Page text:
My name is Manny and I’ve been in recovery for 3 and a half years. At age 13, I tried my first prescription opioid and that started my life on a long, dark road that turned into 15 years, more than half my life, battling a vicious opioid addiction. More than half my life, hurting the people that love me the most, losing good jobs, in and out of jail, and constantly in risky and dangerous situations, all to feed my addiction. In 2016, I was being released from jail with no where to live. I was tired of doing the same old things and ending up in the same old places. I called Fellowship RCO Recovery Residence before my release date, did a phone interview, and was accepted into Fellowship RCO’s Recovery Residence program.
My first stay with Fellowship was brief, I was there for about 4 months before my girlfriend at the time got pregnant. I used that as a reason to move out, prematurely. It wasn’t long before I was using again. I stayed out for about a year and a little after Xxavier was born, I found myself calling Fellowship RCO for help again. I knew that Fellowship RCO had a great program in place and that was where I wanted to be. This time I was at Fellowship RCO a little bit longer, but I’d be lying if I said I totally gave into the program. I did the things that were convenient for me and skipped on the things suggested that weren’t as convenient. About 6 months in, my life got shaky. Bad things were happening, and I didn’t build the tools necessary to cope, accept, and push forward through them. I left Fellowship again and started, what later I would realize was, my “last run.” This time I was only out for about 2-3 months when I came to the realization that I was on the brink of dying. I was watching people overdose and die around me, just waiting for my turn.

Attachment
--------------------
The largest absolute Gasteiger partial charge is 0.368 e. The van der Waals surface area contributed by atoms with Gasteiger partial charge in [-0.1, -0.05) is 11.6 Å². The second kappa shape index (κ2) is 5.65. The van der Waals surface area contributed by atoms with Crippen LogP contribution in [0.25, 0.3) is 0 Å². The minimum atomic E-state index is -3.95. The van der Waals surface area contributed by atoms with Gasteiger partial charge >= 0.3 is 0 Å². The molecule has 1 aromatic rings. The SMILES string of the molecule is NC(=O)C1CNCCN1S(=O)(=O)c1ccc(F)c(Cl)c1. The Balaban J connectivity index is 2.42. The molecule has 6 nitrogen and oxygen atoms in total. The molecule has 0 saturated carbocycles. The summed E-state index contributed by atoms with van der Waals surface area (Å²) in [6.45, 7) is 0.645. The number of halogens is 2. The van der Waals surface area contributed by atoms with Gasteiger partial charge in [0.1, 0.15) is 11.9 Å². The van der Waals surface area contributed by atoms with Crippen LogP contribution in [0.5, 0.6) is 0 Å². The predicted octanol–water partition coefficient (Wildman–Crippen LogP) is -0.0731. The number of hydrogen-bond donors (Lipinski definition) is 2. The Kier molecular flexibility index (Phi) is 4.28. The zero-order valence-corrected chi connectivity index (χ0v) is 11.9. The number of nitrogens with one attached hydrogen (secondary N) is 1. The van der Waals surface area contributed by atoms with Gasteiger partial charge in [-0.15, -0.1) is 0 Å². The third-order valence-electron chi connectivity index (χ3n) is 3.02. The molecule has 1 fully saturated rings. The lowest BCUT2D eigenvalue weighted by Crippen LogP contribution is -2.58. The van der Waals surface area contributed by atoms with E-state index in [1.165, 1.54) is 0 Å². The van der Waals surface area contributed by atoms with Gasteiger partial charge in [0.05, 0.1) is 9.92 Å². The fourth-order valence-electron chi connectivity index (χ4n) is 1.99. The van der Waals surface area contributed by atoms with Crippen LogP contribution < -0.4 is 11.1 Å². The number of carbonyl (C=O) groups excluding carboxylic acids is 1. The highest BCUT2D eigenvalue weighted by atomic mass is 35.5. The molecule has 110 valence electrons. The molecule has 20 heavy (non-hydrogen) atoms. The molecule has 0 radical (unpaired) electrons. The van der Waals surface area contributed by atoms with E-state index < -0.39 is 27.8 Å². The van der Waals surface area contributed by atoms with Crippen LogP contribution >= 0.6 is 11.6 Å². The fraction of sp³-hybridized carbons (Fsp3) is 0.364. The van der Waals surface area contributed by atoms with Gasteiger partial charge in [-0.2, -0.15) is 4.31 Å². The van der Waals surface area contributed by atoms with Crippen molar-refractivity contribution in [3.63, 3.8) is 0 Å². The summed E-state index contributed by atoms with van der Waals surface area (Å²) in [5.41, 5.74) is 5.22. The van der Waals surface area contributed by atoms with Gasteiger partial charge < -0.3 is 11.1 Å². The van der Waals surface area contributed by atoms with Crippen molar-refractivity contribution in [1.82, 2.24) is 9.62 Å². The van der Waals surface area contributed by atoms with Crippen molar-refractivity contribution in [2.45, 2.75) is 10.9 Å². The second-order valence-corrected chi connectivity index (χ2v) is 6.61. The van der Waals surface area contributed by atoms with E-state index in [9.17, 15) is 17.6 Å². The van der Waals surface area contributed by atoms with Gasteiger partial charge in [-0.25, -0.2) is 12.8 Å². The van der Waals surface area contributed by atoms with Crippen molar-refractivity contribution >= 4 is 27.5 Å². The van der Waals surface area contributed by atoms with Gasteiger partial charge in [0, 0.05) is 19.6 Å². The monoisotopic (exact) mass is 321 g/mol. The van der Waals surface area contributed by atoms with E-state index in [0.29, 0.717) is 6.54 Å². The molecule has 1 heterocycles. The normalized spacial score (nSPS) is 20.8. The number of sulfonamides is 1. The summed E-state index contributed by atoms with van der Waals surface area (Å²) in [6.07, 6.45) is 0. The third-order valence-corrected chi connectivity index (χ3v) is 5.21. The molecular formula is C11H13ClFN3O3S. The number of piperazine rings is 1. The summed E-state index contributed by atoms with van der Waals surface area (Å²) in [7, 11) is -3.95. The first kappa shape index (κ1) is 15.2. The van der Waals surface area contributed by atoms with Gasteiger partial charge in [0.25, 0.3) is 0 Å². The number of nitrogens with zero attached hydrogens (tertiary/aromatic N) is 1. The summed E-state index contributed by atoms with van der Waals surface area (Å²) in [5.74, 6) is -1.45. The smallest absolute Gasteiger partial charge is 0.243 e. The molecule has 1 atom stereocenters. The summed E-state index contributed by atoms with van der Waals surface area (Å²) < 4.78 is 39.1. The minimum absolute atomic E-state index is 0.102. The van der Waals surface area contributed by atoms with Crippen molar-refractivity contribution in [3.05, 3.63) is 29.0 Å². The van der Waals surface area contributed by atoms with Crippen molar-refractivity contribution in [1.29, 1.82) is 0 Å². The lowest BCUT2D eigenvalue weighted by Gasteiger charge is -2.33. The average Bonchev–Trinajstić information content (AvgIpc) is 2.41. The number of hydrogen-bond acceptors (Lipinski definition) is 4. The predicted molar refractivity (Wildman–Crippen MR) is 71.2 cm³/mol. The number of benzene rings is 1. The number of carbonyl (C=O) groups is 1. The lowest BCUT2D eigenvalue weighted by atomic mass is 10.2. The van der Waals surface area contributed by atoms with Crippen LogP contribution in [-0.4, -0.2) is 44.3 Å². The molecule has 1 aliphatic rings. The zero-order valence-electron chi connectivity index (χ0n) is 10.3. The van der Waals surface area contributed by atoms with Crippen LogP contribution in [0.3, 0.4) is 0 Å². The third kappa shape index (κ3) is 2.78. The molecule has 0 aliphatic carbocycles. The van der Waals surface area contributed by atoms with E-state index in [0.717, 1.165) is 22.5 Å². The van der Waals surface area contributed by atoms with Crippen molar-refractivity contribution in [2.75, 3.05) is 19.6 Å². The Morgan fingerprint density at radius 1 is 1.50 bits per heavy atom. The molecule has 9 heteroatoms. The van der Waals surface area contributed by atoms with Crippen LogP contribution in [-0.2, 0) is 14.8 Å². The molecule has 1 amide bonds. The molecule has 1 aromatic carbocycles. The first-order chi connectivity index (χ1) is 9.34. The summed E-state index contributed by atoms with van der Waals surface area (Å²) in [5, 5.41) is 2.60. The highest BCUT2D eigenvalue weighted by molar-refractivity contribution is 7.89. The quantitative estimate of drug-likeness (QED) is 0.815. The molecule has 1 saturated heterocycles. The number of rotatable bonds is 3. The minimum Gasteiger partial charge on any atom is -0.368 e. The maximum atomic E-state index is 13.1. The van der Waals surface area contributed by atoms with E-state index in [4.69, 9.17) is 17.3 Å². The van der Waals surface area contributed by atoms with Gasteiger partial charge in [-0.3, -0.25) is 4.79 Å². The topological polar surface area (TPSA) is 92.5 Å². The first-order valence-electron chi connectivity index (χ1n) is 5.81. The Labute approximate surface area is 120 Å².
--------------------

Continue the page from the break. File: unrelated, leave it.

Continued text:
This is a miracle created by the program of Fellowship, the program of AA, and my relationship with my Higher Power. I am forever grateful for Fellowship Recovery Community Organization, Kyle, Bill, Dan, and all my brothers I made along the way. Because of the gifts I received thus far in my recovery, I was able to support my wife when her career path led her toward a position that would require a move away from Fellowship RCO. Because of the tools I have, and the growth I was able to experience in early recovery we were able to get our first house, and we are extremely grateful for all the gifts that recovery has brought us as a family, especially the connections that helped us get to where we are today.